It is important for bidders to remember that they are responsible for marking the exterior envelope with all the information required by the solicitation. This typically includes information such as the name of the bid opening official, a room number, the contract number and the date and time stipulated for bid opening. Many bids have been delivered to a government facility before the deadline, but have not made their way to the bid opening on time. If this resulted from inadequate information on the exterior envelope, it is the bidder’s responsibility.
The advent of electronic bidding has created new timeliness problems. Who is responsible when an e-mail transmission is delayed or the project owner’s system is down? Bidders should not assume the technology is infallible. Ideally, an electronic bid should be submitted with enough time to confirm receipt with the project owner or resubmit, if necessary, in a timely manner.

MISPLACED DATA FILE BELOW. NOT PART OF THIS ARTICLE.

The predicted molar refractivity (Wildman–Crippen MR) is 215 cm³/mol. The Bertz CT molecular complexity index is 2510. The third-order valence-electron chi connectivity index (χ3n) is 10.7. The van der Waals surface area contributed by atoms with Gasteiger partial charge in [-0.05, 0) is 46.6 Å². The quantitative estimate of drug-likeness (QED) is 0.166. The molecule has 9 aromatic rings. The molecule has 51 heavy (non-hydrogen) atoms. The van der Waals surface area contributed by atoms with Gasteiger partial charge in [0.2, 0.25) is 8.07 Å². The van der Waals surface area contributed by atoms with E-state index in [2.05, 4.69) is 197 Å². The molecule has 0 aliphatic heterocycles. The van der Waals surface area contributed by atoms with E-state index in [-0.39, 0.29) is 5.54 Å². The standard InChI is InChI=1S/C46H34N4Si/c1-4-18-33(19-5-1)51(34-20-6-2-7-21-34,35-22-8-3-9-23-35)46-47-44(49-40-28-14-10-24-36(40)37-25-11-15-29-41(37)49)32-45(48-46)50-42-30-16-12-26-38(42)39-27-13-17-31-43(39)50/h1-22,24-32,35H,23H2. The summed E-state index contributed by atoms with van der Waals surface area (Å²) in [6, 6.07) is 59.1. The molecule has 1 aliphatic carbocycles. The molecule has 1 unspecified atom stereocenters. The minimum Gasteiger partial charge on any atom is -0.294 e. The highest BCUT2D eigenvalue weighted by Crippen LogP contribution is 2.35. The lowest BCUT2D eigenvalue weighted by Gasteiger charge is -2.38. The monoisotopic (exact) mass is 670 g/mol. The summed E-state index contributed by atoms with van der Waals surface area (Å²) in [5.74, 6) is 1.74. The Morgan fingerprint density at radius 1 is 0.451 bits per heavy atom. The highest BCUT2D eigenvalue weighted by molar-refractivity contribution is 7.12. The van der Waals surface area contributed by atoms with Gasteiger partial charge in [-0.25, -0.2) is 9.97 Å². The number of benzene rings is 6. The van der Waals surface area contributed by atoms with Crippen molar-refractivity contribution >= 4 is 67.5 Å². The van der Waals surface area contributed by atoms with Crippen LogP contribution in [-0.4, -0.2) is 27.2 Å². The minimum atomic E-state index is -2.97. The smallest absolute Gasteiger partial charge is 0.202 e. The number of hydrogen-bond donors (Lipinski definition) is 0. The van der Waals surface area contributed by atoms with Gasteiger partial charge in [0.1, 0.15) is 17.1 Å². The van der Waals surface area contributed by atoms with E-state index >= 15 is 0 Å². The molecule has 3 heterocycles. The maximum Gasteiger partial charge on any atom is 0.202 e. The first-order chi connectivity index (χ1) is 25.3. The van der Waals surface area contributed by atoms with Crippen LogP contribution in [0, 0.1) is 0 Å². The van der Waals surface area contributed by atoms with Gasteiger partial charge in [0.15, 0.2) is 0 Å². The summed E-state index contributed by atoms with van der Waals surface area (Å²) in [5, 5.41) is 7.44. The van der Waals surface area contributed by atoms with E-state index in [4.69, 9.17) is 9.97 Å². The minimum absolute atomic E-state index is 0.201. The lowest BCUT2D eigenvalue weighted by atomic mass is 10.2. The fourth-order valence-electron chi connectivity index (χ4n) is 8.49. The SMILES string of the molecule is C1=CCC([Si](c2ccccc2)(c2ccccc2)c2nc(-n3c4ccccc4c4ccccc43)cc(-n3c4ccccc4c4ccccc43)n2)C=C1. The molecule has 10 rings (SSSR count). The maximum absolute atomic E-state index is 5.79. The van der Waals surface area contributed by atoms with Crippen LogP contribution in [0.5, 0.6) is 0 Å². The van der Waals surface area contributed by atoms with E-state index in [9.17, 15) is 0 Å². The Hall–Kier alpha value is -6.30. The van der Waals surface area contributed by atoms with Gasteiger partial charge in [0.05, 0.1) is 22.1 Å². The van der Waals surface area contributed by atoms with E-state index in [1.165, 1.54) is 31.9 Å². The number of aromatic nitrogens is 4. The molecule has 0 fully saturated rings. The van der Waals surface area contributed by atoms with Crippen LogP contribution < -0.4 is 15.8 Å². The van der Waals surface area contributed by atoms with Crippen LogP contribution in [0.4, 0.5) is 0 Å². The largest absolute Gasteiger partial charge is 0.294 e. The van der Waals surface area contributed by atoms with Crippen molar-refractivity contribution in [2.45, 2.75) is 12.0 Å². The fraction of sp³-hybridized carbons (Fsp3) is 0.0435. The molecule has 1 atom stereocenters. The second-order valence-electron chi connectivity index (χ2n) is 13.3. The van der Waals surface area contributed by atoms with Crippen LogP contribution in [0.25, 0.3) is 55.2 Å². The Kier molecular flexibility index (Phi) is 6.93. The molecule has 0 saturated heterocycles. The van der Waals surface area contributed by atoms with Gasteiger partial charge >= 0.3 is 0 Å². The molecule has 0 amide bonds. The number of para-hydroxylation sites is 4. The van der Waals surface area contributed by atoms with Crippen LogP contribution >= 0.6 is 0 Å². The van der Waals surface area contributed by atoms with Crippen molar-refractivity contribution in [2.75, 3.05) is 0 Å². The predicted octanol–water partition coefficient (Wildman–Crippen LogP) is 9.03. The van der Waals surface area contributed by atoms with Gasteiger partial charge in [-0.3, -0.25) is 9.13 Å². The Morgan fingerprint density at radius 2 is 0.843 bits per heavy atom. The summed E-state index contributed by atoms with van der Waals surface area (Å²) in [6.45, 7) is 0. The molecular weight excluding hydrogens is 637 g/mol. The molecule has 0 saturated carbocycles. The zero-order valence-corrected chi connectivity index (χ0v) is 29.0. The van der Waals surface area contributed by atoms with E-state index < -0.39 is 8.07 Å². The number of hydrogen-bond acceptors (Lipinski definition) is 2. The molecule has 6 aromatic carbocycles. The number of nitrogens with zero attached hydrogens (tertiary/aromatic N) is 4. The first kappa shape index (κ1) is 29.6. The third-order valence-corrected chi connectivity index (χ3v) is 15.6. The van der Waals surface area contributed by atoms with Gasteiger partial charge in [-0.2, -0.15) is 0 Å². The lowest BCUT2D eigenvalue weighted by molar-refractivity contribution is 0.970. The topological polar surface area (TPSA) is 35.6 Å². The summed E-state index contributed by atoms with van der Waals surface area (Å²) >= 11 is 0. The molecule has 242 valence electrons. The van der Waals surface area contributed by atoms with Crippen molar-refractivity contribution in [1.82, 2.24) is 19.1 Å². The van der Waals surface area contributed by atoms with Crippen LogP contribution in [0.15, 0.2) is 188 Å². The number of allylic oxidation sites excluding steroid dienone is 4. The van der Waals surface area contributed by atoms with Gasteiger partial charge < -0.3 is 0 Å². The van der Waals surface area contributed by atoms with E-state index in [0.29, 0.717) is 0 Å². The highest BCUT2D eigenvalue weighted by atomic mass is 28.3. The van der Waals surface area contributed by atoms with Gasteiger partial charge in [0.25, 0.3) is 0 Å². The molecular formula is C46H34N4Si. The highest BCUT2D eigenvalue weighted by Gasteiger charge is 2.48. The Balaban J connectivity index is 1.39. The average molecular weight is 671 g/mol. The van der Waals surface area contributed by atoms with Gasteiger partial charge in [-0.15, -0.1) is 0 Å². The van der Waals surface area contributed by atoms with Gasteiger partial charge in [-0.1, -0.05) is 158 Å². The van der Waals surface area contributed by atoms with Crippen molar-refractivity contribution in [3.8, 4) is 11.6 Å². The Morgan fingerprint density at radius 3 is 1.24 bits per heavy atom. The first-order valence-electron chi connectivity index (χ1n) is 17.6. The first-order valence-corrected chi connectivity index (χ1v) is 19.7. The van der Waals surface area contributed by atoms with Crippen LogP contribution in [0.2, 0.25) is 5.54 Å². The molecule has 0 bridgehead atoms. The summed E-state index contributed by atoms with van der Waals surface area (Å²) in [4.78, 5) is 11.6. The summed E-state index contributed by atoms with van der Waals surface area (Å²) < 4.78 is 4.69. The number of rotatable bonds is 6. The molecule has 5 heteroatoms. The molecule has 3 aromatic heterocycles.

Solicitations on public construction contracts almost always require a bid bond with the bid. Defective bid bonds are probably the single greatest cause of bid rejection. There must be a valid power of attorney giving the bonding agent authority to bind the corporate surety to the bond. A photocopied or facsimile copy of the power of attorney, lacking an original signature, may not comply with local requirements. A bid bond must also reference the correct solicitation or contract number. If it does not, the bid will be nonresponsive. Stapling the bond form to the bid is usually not considered an adequate reference in itself.
Commercial bid bond forms may not comply with the requirements of a public procurement. Limitations on the surety’s financial liability may run afoul of minimum bid security requirements. And, bond exclusions pertaining to hazardous materials, common in commercial bid bond forms, may be inconsistent with the contractual scope of work and will render the bond defective.